Weight Loss Apps to Help Manage Type 2 Diabetes

John S. Bell Health Guide
  • This week's column comes from the family farm where we are snowed in yet again. I did make it in to the gym on Sunday, but only to grab a hot shower before heading back home with supplies to get through the last day of a three day power outage. Nonetheless, I got plenty of exercise. Dragging a sled with thirty pounds of groceries and bottled water uphill a fifth of a mile from the road to the house through knee deep snow may sound like one of those stories you bore your grand-kids with, but it also makes a pretty good workout. For that matter, just walking through two and a half feet of snow is a good resistance workout, to say nothing of what all that shoveling does. The result? Morning blood sugars in the 80's instead of 100 to 105 and a weigh in this morning of 181. I can't say that I want to see any more snow after today regardless of the health benefits. Besides, low carb cooking on a camp-stove was a real challenge.

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    When things get back to normal in the next few days, the plan is to get back to the gym for real and to keep up with interval training on the exercise bicycle. Being as fond of tech toys as the next guy, I have been looking at apps for my Droid phone to help out with the program. (As a side note, if you absolutely must have a chronic illness, diabetes is not a bad one for a guy to have. After all, the approved treatment is simply to live better, it's a great excuse to spend time on the internet, and you get gadgets.) I have found the following apps in the Android Marketplace and will be trying them out during the coming week. By the way, they are all free.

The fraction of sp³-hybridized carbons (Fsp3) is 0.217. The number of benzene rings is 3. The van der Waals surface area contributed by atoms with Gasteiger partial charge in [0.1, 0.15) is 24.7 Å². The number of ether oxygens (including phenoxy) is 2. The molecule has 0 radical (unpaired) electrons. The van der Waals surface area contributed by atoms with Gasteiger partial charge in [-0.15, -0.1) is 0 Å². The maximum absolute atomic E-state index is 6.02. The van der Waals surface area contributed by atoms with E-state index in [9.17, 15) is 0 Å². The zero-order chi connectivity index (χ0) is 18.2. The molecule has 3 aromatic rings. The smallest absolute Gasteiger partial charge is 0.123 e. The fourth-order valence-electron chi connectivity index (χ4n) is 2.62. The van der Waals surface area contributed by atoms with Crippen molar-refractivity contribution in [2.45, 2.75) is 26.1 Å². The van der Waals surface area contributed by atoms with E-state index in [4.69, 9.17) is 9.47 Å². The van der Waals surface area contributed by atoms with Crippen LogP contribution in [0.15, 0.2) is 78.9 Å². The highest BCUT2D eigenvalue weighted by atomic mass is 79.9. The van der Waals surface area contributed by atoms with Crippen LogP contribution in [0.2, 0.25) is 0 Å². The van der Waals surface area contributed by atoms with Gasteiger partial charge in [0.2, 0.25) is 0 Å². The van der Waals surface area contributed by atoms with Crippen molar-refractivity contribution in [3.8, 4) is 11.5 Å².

CardioTrainer is a mobile fitness app that tracks your workout and fitness goals, including weight loss. It has a feature that lets you load your data online to retrieve from your p.c. It also uses the Droid's GPS feature to track your route when you run (or walk) outside.

     

    WorkItOut provides ready made menus to enter your exercises, track weights and repetitions and chart your progress.

     

    HIIT Interval training timer does exactly what it says, letting you set up cues to guide you through a high intensity workout.

     

    Two other apps that I will be test driving this week are not fitness related but may be of interest to diabetics.

     

    OnTrack is a comprehensive tracking tool for diabetics, letting you input glucose levels, exercise, food and medication and turn the data into charts.

     

    Calorie Counter provides nutritional information on popular foods, including restaurant menu lists. It also includes an exercise diary, a weight chart and a journal. It also includes a bar code scanner to upload nutritional information for some popular foods into your counter.

     

    I am not endorsing any of these, but they all look interesting and I will pass on my reviews next week. By the way, if you are an iPhone user, be sure to check out Jackie Smith's SharePost this week.

     

Published On: February 10, 2010